As 3D printing shifts from a prototyping tool to a production technology, manufacturers will be required to find ways to incorporate additive manufacturing (AM) into their existing workflows.
From a logistical standpoint, this means having software and management tools that are capable of handling the wide variety of AM processes used and validating and certifying the parts made with those processes.
For this reason, SAP was primed to take advantage of the burgeoning AM market and launched SAP Distributed Manufacturing to help original equipment manufacturers (OEMs) integrate 3D printing into their supply chains. ENGINEERING.com spoke with SAP Senior Vice President of Digital Assets and IoT, Gil Perez, to understand how the worldwide logistics giant was able to bring AM into mainstream manufacturing.
Preproduction with SAP
With offices in 130 countries, hundreds of thousands of customers in 190 countries and an annual revenue in the tens of billions of dollars, SAP is familiar with the manufacturing market and the manufacturing market is familiar with SAP.
“If you look through all of the manufacturing segments, SAP is probably there in anywhere between 7 to to 8, to 9 out of 10 of the top companies in each of those verticals. We’re also the largest PLM provider,” Perez said.
Not every manufacturer is familiar with 3D printing, however. Before OEMs even begin 3D printing short run goods, they need to ensure that these parts are suited for the 3D printing process. SAP enables these customers to first determine which components make sense to 3D print.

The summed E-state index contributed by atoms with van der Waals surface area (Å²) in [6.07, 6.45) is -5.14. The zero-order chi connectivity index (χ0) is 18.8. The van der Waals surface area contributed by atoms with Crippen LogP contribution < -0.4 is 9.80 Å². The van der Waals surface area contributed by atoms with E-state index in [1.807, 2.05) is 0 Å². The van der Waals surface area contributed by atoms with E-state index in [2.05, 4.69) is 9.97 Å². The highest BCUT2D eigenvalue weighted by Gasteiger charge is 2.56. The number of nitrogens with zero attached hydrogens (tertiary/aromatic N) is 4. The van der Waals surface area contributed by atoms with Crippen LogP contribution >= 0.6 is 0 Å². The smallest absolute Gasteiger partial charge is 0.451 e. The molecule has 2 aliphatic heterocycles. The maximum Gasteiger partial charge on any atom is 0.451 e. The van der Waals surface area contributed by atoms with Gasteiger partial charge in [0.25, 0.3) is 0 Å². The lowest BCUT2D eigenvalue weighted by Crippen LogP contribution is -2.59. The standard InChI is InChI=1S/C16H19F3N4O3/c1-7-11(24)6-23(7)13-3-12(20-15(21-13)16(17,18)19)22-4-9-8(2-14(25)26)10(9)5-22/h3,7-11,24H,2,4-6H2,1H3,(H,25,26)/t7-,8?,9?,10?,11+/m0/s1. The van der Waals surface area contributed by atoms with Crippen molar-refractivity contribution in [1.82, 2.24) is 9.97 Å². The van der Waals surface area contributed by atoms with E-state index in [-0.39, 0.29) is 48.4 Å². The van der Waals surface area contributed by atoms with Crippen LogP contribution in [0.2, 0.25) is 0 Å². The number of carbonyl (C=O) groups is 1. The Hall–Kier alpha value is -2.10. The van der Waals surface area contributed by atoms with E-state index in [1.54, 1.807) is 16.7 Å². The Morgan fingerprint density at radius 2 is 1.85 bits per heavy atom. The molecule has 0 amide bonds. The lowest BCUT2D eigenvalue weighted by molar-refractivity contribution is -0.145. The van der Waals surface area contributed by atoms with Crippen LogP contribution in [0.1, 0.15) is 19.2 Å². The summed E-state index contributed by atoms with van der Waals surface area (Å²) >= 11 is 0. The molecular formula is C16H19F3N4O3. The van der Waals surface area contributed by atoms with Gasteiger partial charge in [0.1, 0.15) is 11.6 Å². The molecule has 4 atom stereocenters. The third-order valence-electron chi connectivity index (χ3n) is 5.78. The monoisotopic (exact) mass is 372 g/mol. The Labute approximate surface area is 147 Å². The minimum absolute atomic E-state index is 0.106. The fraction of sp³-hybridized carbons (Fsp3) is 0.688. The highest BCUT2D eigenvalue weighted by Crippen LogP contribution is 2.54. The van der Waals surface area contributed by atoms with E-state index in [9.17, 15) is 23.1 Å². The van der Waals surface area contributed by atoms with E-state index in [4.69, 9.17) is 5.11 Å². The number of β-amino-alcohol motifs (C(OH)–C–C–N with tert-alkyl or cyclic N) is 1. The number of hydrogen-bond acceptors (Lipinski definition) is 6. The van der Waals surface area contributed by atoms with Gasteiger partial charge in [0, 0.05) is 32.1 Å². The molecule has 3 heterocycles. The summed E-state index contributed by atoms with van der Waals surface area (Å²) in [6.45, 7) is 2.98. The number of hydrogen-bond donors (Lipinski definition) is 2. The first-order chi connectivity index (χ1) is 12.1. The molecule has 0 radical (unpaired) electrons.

Perez explained, “We would go to one of our customers, like Sealed Air or HP, and we would go with them through the process of determining, out of all of their parts, which are the right ones to be digitized in order to be 3D printable.”
Once an OEM decides to 3D print a given part, SAP’s preproduction tools help that customer to validate the part, ensure that it meets given specifications and even pursue the proper certification, such as FDAapproval, for that part.
“We have SAP Approval and Collaboration, which allows you to start with a 3D model and goes through the whole process of testing, inspection, quality assurance, etc.,” Perez said. “At the end of this process, you really have a manufacturing instruction package for a specific printer with a specific material that you need in order to get a part that will meet your specifications. This manufacturing package is one that the company will be happy to put their logo on and provide their warranty with.”
It’s at this point that the part gets thrown over the wall to production, which sets about getting the part printed. “It then gets moved into the production aspect and it gets integrated natively into SAP’s manufacturing backend so that you not only have a scalable and standard method for going through the approval process and collaborating with 3D printer companies and material companies, but you also have a scalable and robust method for integrating into your supply chain, into your manufacturing backend.”
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